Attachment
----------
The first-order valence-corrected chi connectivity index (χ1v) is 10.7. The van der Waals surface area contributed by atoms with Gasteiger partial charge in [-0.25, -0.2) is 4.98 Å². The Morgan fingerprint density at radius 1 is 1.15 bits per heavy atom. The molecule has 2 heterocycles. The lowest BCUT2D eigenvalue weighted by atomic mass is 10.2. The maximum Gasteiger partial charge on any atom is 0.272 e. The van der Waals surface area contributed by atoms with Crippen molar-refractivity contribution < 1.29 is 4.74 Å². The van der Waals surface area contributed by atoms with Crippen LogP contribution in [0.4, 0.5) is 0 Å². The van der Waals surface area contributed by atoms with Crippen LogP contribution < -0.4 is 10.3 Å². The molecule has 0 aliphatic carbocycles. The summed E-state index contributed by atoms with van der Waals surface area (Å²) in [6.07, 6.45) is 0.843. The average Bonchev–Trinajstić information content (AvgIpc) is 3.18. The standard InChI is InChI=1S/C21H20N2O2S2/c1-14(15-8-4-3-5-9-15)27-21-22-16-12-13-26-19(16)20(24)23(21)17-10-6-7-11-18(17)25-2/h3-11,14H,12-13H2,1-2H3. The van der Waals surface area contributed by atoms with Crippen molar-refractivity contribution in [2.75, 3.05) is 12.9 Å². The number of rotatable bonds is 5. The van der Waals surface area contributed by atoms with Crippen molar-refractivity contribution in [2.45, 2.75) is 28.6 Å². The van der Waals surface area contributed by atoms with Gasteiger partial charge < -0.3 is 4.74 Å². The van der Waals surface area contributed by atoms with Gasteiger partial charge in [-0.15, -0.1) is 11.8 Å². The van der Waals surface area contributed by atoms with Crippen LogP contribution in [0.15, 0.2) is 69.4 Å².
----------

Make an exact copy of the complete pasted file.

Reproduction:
The first-order valence-corrected chi connectivity index (χ1v) is 10.7. The van der Waals surface area contributed by atoms with Gasteiger partial charge in [-0.25, -0.2) is 4.98 Å². The Morgan fingerprint density at radius 1 is 1.15 bits per heavy atom. The molecule has 2 heterocycles. The lowest BCUT2D eigenvalue weighted by atomic mass is 10.2. The maximum Gasteiger partial charge on any atom is 0.272 e. The van der Waals surface area contributed by atoms with Crippen molar-refractivity contribution < 1.29 is 4.74 Å². The van der Waals surface area contributed by atoms with Crippen LogP contribution in [0.4, 0.5) is 0 Å². The van der Waals surface area contributed by atoms with Crippen LogP contribution < -0.4 is 10.3 Å². The molecule has 0 aliphatic carbocycles. The summed E-state index contributed by atoms with van der Waals surface area (Å²) in [6.07, 6.45) is 0.843. The average Bonchev–Trinajstić information content (AvgIpc) is 3.18. The standard InChI is InChI=1S/C21H20N2O2S2/c1-14(15-8-4-3-5-9-15)27-21-22-16-12-13-26-19(16)20(24)23(21)17-10-6-7-11-18(17)25-2/h3-11,14H,12-13H2,1-2H3. The van der Waals surface area contributed by atoms with Crippen molar-refractivity contribution in [2.75, 3.05) is 12.9 Å². The number of rotatable bonds is 5. The van der Waals surface area contributed by atoms with Crippen molar-refractivity contribution in [2.45, 2.75) is 28.6 Å². The van der Waals surface area contributed by atoms with Gasteiger partial charge < -0.3 is 4.74 Å². The van der Waals surface area contributed by atoms with Gasteiger partial charge in [-0.15, -0.1) is 11.8 Å². The van der Waals surface area contributed by atoms with Crippen LogP contribution in [0.15, 0.2) is 69.4 Å².